subscribe: Posts | Comments

Doc Yates and the Kings Evil – Sweat It Out – Album Review

Comments Off on Doc Yates and the Kings Evil – Sweat It Out – Album Review


If there’s any hope that someone could bridge the gap between alt-country and pop-country it may lie with Doc Yates and the Kings Evil. On their upcoming record Sweat It Out, Yates and company mix a country sound with blues, classic and hard rock influences to craft a record that will have something for anyone without feeling dishonest or unoriginal. It may be one of the only country rock records that mixes parts Rolling Stones, Nirvana and modern sounds like Hey Rosetta among others.

There’s a bright opening to the album on “Blue Skies, Green Eyes” with a heavy and warm bass, mixed with powerful harmonies. Together they create a song that’s not just catchy but emotionally powerful, and with enough depth to push it beyond a simple song. “These Shoes” goes into a fast country shuffle, filled with vicious solos, pumping bass, and a sad love story to drive it all.

The light touch that opens “Daisy” is dropped for a pounding rock sound in every chorus, with intensity taking the wheel. The track does find a balance between the two in the remaining verses to help the album feel consistent. “Four Fingers of Whiskey” plays like a swamp-country take on “Sympathy For The Devil” mixed with a dark tale of drinking and debauchery. The track doesn’t let up after its intro, only pausing for dynamic vocal breaks that make their choruses even more gripping.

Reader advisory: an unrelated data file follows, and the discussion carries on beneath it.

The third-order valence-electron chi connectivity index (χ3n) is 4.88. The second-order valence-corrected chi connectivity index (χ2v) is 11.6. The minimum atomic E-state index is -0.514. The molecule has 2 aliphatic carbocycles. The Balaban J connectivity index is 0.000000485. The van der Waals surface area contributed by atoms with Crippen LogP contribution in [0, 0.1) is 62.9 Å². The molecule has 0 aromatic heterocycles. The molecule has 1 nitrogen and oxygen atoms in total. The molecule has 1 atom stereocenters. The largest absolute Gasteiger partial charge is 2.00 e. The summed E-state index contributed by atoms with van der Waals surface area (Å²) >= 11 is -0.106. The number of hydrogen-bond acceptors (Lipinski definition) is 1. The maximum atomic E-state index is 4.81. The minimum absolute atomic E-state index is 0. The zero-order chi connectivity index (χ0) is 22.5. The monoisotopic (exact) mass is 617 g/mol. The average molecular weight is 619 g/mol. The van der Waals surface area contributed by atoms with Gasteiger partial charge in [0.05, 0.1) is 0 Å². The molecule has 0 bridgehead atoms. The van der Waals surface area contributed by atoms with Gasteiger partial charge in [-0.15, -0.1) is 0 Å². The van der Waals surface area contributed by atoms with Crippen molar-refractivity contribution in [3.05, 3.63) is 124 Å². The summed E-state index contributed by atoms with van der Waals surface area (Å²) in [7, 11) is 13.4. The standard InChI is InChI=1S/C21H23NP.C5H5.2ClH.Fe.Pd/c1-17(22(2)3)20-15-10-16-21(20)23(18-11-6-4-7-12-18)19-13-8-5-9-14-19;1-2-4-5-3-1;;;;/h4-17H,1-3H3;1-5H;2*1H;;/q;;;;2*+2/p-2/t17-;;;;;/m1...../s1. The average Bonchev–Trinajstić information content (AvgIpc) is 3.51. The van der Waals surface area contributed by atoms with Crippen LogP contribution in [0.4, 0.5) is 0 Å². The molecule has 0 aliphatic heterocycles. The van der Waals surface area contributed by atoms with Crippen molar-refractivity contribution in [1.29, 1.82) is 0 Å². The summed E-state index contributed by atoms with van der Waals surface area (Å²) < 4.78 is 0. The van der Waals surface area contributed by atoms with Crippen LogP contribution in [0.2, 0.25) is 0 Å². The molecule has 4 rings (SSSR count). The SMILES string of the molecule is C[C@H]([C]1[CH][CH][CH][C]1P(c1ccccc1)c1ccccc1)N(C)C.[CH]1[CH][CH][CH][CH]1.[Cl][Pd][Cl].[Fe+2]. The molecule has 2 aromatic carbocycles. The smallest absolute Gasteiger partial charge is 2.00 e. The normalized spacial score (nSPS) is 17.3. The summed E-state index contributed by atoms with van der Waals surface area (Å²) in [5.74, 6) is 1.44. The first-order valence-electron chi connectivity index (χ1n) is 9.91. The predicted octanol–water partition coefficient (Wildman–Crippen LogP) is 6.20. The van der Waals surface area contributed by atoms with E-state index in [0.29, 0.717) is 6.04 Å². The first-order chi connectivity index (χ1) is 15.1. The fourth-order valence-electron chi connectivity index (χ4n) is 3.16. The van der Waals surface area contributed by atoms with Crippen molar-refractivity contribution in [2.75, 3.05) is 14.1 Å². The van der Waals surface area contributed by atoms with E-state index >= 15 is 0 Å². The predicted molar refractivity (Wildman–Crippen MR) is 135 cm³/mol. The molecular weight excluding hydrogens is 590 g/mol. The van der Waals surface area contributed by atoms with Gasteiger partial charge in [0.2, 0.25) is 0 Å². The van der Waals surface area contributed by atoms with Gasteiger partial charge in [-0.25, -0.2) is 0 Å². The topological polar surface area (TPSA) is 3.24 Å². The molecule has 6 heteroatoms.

The hardest rock comes on “Shakem Down” with enough distortion to make it easy to forget the country tone the album carries, despite this however the track is a solid rock track, if a little straightforward at times. Fun and swing are high on “Hard Road Home” making  a love song with a euphoric mix of rhythm and melodies for a very enjoyable track.

“First Dance” takes things even more sombre for a soft and intimate track, with tender vocals and lyrics that will melt listeners like butter. The quaint little solo and the subtle backing vocals really set the track as the album’s emotional best. Taking some notes from classic rock, Yates goes for the held back intro on “All That I Needed.” Once the song kicks in the blues-rock’s solid groove and distorted harmonica enough to push it past a typical chord progression.

Yates has one last surprise on “Closer (Until We Meet Again),” with a higher sense of sonic sophistication than the rest of the record, and more variation in dynamics as well. The track finds Yates stretching his vocals and writing technique for a solid and impressive closer.


Owen Maxwell